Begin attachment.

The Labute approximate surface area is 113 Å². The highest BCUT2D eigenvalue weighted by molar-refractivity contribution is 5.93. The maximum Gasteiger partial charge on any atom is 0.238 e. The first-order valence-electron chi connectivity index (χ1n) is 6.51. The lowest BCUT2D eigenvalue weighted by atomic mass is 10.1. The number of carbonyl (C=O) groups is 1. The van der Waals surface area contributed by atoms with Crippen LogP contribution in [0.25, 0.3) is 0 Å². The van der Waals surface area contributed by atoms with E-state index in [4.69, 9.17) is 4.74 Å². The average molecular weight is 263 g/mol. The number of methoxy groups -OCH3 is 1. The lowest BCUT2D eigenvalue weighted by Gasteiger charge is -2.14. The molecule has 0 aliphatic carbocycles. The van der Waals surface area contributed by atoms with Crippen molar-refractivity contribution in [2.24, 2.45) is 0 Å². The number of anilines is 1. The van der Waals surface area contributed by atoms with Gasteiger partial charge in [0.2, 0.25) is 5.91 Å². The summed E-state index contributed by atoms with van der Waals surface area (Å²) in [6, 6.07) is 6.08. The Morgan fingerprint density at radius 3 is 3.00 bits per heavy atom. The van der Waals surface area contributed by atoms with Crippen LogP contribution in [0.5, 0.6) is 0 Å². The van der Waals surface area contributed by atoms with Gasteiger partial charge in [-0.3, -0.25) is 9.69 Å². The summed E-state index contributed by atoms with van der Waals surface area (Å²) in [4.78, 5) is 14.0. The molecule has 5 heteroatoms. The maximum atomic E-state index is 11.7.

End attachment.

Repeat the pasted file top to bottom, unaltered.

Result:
The Labute approximate surface area is 113 Å². The highest BCUT2D eigenvalue weighted by molar-refractivity contribution is 5.93. The maximum Gasteiger partial charge on any atom is 0.238 e. The first-order valence-electron chi connectivity index (χ1n) is 6.51. The lowest BCUT2D eigenvalue weighted by atomic mass is 10.1. The number of carbonyl (C=O) groups is 1. The van der Waals surface area contributed by atoms with Crippen LogP contribution in [0.25, 0.3) is 0 Å². The van der Waals surface area contributed by atoms with E-state index in [4.69, 9.17) is 4.74 Å². The average molecular weight is 263 g/mol. The number of methoxy groups -OCH3 is 1. The lowest BCUT2D eigenvalue weighted by Gasteiger charge is -2.14. The molecule has 0 aliphatic carbocycles. The van der Waals surface area contributed by atoms with Crippen molar-refractivity contribution in [2.24, 2.45) is 0 Å². The number of anilines is 1. The van der Waals surface area contributed by atoms with Gasteiger partial charge in [0.2, 0.25) is 5.91 Å². The summed E-state index contributed by atoms with van der Waals surface area (Å²) in [6, 6.07) is 6.08. The Morgan fingerprint density at radius 3 is 3.00 bits per heavy atom. The van der Waals surface area contributed by atoms with Crippen LogP contribution in [0.5, 0.6) is 0 Å². The van der Waals surface area contributed by atoms with Gasteiger partial charge in [-0.3, -0.25) is 9.69 Å². The summed E-state index contributed by atoms with van der Waals surface area (Å²) in [4.78, 5) is 14.0. The molecule has 5 heteroatoms. The maximum atomic E-state index is 11.7.